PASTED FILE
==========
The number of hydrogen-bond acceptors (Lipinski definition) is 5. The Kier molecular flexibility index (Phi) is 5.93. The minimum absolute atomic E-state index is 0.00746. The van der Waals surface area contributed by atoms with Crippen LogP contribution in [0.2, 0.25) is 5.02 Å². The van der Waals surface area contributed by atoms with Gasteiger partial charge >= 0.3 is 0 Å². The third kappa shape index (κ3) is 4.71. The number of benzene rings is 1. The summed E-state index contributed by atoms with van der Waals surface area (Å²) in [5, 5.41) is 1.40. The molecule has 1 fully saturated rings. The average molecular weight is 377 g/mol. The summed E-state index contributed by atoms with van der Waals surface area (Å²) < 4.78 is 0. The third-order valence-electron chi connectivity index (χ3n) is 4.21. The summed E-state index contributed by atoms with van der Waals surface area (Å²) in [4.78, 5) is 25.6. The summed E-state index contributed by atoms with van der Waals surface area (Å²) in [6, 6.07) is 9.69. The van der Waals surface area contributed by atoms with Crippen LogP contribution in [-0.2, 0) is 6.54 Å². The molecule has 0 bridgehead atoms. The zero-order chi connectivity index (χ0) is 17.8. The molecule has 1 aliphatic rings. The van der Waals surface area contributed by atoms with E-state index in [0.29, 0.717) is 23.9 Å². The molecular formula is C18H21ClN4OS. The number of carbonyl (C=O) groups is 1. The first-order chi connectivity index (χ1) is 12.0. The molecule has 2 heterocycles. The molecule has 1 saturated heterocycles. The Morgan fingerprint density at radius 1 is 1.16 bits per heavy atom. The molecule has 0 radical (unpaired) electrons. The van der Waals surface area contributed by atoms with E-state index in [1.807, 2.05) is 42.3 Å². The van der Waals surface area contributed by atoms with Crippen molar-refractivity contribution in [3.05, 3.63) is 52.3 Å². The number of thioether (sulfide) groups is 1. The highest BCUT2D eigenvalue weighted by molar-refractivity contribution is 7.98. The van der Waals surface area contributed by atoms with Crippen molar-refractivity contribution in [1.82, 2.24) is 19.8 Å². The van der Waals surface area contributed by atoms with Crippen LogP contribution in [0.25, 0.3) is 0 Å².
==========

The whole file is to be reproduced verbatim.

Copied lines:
The number of hydrogen-bond acceptors (Lipinski definition) is 5. The Kier molecular flexibility index (Phi) is 5.93. The minimum absolute atomic E-state index is 0.00746. The van der Waals surface area contributed by atoms with Crippen LogP contribution in [0.2, 0.25) is 5.02 Å². The van der Waals surface area contributed by atoms with Gasteiger partial charge >= 0.3 is 0 Å². The third kappa shape index (κ3) is 4.71. The number of benzene rings is 1. The summed E-state index contributed by atoms with van der Waals surface area (Å²) in [5, 5.41) is 1.40. The molecule has 1 fully saturated rings. The average molecular weight is 377 g/mol. The summed E-state index contributed by atoms with van der Waals surface area (Å²) < 4.78 is 0. The third-order valence-electron chi connectivity index (χ3n) is 4.21. The summed E-state index contributed by atoms with van der Waals surface area (Å²) in [4.78, 5) is 25.6. The summed E-state index contributed by atoms with van der Waals surface area (Å²) in [6, 6.07) is 9.69. The van der Waals surface area contributed by atoms with Crippen LogP contribution in [-0.2, 0) is 6.54 Å². The molecule has 0 bridgehead atoms. The zero-order chi connectivity index (χ0) is 17.8. The molecule has 1 aliphatic rings. The van der Waals surface area contributed by atoms with E-state index in [0.29, 0.717) is 23.9 Å². The molecular formula is C18H21ClN4OS. The number of carbonyl (C=O) groups is 1. The first-order chi connectivity index (χ1) is 12.0. The molecule has 2 heterocycles. The molecule has 1 saturated heterocycles. The Morgan fingerprint density at radius 1 is 1.16 bits per heavy atom. The molecule has 0 radical (unpaired) electrons. The van der Waals surface area contributed by atoms with E-state index in [1.807, 2.05) is 42.3 Å². The van der Waals surface area contributed by atoms with Crippen molar-refractivity contribution in [3.05, 3.63) is 52.3 Å². The number of thioether (sulfide) groups is 1. The highest BCUT2D eigenvalue weighted by molar-refractivity contribution is 7.98. The van der Waals surface area contributed by atoms with Crippen molar-refractivity contribution in [1.82, 2.24) is 19.8 Å². The van der Waals surface area contributed by atoms with Crippen LogP contribution in [0.25, 0.3) is 0 Å².